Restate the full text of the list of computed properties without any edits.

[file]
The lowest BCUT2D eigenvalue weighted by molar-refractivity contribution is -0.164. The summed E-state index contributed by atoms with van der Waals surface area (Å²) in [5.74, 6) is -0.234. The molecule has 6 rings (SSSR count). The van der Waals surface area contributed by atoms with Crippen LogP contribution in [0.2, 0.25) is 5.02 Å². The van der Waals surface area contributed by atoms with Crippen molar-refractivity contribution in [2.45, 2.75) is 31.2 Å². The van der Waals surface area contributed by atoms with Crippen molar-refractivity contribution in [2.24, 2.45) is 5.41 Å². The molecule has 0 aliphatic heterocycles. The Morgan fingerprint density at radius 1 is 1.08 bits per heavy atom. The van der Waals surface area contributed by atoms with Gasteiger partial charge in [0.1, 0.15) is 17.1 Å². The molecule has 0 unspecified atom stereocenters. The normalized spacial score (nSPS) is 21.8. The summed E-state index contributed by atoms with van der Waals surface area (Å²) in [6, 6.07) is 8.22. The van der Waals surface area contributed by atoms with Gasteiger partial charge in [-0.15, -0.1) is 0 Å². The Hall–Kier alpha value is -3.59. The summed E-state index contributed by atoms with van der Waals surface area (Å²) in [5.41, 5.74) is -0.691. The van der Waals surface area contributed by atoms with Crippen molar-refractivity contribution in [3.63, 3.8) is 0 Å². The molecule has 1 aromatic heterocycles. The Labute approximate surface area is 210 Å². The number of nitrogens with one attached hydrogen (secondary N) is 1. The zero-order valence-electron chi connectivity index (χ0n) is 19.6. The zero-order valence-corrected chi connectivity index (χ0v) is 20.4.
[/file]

The lowest BCUT2D eigenvalue weighted by molar-refractivity contribution is -0.164. The summed E-state index contributed by atoms with van der Waals surface area (Å²) in [5.74, 6) is -0.234. The molecule has 6 rings (SSSR count). The van der Waals surface area contributed by atoms with Crippen LogP contribution in [0.2, 0.25) is 5.02 Å². The van der Waals surface area contributed by atoms with Crippen molar-refractivity contribution in [2.45, 2.75) is 31.2 Å². The van der Waals surface area contributed by atoms with Crippen molar-refractivity contribution in [2.24, 2.45) is 5.41 Å². The molecule has 0 aliphatic heterocycles. The Morgan fingerprint density at radius 1 is 1.08 bits per heavy atom. The van der Waals surface area contributed by atoms with Gasteiger partial charge in [0.1, 0.15) is 17.1 Å². The molecule has 0 unspecified atom stereocenters. The normalized spacial score (nSPS) is 21.8. The summed E-state index contributed by atoms with van der Waals surface area (Å²) in [6, 6.07) is 8.22. The van der Waals surface area contributed by atoms with Gasteiger partial charge in [-0.15, -0.1) is 0 Å². The Hall–Kier alpha value is -3.59. The summed E-state index contributed by atoms with van der Waals surface area (Å²) in [5.41, 5.74) is -0.691. The van der Waals surface area contributed by atoms with Crippen molar-refractivity contribution in [3.63, 3.8) is 0 Å². The molecule has 1 aromatic heterocycles. The Labute approximate surface area is 210 Å². The number of nitrogens with one attached hydrogen (secondary N) is 1. The zero-order valence-electron chi connectivity index (χ0n) is 19.6. The zero-order valence-corrected chi connectivity index (χ0v) is 20.4.